Perhaps readers would like a sidebar or two describing other opportunities for worship. One evening a large crowd jammed St. John’s Cathedral for the Integrity Eucharist. Where the convention worship was low-key and, with the table conversations, somewhat discursive, this service was full-blown, no holds barred, exuberant high mass. Huge processions with incense pots swinging, familiar hymns sung with full voice, a stimulating sermon by Bishop Steven Charleston, and a massive concelebration made no secret of the fact that Integrity, gay, lesbian, bisexual, and transgendered people and their friends were ready to fly.
At the other extreme were the daily masses celebrated in a nearby hotel at the same time as the Convention Eucharist and discussion. The one service I attended was in a hotel meeting room arranged and arrayed like a 1950s parish church. A Rite I celebration of the “Vigil of the Holy Angels” featured hymns clearly photocopied from the Hymnal 1940, three male ministers, and a congregation of some 75 people. If folk really felt it necessary to worship by themselves, the way the service was done clearly said more about them than it did about convention worship.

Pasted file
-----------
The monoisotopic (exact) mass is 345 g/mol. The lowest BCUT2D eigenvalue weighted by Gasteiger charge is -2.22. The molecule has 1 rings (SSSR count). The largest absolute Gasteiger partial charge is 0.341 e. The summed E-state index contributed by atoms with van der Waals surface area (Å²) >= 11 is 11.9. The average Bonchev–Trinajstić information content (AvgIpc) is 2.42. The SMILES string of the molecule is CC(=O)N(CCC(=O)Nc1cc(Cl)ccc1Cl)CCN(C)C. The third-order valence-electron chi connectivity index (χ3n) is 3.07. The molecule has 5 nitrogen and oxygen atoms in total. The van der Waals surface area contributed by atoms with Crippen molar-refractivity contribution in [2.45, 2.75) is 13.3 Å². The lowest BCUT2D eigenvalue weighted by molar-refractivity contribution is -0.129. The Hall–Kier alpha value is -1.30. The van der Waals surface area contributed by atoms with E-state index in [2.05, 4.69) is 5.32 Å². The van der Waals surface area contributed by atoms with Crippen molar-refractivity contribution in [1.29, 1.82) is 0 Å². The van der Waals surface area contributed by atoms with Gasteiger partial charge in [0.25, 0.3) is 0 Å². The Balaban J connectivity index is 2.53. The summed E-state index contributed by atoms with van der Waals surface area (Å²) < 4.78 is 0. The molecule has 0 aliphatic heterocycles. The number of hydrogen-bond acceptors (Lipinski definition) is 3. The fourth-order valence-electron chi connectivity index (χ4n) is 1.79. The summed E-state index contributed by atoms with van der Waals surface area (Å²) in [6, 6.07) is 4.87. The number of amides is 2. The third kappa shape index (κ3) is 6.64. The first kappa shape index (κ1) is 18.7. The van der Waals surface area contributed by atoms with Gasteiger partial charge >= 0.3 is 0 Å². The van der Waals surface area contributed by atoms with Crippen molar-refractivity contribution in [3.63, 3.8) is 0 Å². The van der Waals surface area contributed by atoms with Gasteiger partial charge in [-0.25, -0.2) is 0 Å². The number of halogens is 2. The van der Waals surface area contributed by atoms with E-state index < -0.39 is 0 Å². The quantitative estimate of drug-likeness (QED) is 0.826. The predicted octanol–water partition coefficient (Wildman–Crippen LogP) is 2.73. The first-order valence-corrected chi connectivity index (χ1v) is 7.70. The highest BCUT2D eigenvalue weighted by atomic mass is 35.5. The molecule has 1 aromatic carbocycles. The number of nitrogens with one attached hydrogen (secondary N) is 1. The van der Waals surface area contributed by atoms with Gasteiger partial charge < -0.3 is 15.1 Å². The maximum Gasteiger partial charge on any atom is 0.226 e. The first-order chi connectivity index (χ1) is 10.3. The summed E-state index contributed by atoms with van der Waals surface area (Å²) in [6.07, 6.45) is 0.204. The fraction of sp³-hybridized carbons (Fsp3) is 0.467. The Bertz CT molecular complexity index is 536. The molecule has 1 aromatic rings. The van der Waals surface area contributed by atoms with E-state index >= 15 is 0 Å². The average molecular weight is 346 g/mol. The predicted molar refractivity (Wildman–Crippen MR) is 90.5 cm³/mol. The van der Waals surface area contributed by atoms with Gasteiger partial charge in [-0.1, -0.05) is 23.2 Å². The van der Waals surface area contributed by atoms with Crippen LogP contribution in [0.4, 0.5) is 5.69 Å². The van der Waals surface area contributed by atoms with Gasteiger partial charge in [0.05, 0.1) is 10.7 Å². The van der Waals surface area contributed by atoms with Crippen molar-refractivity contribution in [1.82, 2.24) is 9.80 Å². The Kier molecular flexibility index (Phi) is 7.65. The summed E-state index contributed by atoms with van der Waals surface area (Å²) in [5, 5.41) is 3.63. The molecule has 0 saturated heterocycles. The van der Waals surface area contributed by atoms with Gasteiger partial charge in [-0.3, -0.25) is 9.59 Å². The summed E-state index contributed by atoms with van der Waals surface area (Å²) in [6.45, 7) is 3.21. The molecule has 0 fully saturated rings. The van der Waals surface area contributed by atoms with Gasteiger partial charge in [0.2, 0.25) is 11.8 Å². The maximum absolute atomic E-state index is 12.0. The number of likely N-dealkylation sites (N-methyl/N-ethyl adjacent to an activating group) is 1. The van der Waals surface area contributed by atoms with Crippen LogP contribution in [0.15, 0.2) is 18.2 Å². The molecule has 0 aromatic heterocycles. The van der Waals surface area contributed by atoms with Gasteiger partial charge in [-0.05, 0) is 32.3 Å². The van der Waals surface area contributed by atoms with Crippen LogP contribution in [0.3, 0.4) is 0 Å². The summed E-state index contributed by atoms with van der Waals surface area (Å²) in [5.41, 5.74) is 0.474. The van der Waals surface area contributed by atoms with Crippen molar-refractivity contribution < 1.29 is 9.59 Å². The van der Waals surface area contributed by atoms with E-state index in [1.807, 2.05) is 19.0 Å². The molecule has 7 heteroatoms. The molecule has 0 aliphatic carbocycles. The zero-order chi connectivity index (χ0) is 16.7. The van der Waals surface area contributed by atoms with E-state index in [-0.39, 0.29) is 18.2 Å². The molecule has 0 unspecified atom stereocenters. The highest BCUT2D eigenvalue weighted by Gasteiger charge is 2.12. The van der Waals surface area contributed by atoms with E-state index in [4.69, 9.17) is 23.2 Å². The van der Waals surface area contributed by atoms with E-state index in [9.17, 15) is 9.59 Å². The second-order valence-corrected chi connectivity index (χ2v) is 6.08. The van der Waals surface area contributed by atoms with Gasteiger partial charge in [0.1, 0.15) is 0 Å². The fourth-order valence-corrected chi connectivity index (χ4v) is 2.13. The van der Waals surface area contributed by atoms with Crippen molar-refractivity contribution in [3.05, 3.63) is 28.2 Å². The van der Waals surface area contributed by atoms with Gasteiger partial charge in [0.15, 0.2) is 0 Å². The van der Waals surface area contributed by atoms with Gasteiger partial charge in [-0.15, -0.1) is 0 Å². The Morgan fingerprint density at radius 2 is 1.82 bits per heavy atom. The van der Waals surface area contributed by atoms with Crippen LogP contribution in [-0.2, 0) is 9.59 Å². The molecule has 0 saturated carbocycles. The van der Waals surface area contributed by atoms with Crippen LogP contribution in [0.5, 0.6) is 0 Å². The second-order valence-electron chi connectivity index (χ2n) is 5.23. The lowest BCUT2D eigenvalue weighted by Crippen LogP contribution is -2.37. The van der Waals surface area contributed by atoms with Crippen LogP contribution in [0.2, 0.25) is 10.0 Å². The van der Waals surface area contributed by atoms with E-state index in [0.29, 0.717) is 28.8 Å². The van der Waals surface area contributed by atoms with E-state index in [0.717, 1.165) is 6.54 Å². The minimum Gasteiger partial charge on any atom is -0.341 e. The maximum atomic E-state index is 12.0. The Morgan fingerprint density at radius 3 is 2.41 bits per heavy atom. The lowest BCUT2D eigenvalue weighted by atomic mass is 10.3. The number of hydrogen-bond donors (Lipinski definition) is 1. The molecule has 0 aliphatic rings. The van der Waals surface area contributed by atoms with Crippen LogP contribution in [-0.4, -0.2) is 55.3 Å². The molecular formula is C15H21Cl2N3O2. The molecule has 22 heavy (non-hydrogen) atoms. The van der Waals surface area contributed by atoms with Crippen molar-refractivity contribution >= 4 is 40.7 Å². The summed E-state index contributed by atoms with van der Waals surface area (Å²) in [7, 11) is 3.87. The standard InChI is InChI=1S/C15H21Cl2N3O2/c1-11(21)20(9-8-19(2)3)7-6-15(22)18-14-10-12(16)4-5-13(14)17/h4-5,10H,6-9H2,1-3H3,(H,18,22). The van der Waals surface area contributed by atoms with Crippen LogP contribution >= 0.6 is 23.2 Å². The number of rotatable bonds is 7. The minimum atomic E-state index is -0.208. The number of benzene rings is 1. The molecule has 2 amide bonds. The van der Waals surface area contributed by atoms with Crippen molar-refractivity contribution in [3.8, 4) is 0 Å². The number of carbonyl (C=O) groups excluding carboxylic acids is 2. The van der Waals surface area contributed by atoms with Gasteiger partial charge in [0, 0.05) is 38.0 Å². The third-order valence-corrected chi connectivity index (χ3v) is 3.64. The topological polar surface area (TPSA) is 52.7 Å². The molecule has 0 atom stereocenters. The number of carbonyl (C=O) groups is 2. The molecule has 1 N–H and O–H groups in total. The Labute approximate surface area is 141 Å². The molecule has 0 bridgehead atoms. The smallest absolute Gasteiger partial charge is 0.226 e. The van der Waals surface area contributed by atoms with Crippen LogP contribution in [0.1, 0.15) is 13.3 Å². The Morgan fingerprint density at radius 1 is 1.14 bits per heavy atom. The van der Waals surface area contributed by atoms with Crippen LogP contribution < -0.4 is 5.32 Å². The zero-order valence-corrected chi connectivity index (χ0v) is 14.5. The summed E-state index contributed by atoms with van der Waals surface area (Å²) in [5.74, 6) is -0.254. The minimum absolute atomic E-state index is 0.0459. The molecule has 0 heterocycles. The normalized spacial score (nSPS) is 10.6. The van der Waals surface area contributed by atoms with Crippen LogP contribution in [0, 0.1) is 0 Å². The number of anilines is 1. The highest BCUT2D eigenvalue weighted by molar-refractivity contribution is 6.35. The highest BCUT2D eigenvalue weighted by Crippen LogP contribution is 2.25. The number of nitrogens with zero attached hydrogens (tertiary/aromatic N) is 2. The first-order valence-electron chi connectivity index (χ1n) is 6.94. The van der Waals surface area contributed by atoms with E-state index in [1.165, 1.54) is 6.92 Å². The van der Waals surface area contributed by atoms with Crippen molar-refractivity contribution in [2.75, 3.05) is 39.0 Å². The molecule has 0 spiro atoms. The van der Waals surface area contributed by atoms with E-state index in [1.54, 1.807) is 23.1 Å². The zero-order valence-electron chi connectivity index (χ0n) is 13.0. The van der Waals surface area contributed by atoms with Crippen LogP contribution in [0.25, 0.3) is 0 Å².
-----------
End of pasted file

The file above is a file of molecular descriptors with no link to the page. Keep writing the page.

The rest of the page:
The convention worship was clearly and carefully planned to set the tone of the convention, and may well have gone a long way to help the business move as it did. Although there were no blinding insights about different ways to do things on the local scene, this was not intended as “show and tell.” The major learning was perhaps that we’ve come a long way with how we worship, and that when convention is ready to fund substantial revision and enrichment of the Book of Common Prayer there is a new consensus of what worship can be like. I’m finding it hard to wait.